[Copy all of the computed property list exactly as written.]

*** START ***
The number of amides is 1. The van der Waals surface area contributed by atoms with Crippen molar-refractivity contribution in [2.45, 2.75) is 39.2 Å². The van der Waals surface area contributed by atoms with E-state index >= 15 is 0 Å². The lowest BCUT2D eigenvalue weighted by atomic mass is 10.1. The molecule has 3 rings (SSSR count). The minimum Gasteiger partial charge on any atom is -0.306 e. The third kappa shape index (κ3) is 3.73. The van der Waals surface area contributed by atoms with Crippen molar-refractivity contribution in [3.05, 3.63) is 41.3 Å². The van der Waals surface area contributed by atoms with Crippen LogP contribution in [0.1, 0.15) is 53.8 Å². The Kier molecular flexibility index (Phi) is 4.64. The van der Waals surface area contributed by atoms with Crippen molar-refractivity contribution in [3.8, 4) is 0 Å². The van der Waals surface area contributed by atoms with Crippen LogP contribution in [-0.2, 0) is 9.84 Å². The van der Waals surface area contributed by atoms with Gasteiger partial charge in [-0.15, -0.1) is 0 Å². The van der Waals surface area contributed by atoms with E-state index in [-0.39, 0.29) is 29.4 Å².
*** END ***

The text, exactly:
The number of amides is 1. The van der Waals surface area contributed by atoms with Crippen molar-refractivity contribution in [2.45, 2.75) is 39.2 Å². The van der Waals surface area contributed by atoms with E-state index >= 15 is 0 Å². The lowest BCUT2D eigenvalue weighted by atomic mass is 10.1. The molecule has 3 rings (SSSR count). The minimum Gasteiger partial charge on any atom is -0.306 e. The third kappa shape index (κ3) is 3.73. The van der Waals surface area contributed by atoms with Crippen molar-refractivity contribution in [3.05, 3.63) is 41.3 Å². The van der Waals surface area contributed by atoms with Crippen LogP contribution in [0.1, 0.15) is 53.8 Å². The Kier molecular flexibility index (Phi) is 4.64. The van der Waals surface area contributed by atoms with Crippen molar-refractivity contribution in [3.8, 4) is 0 Å². The van der Waals surface area contributed by atoms with Crippen LogP contribution in [-0.2, 0) is 9.84 Å². The van der Waals surface area contributed by atoms with Gasteiger partial charge in [-0.15, -0.1) is 0 Å². The van der Waals surface area contributed by atoms with E-state index in [-0.39, 0.29) is 29.4 Å².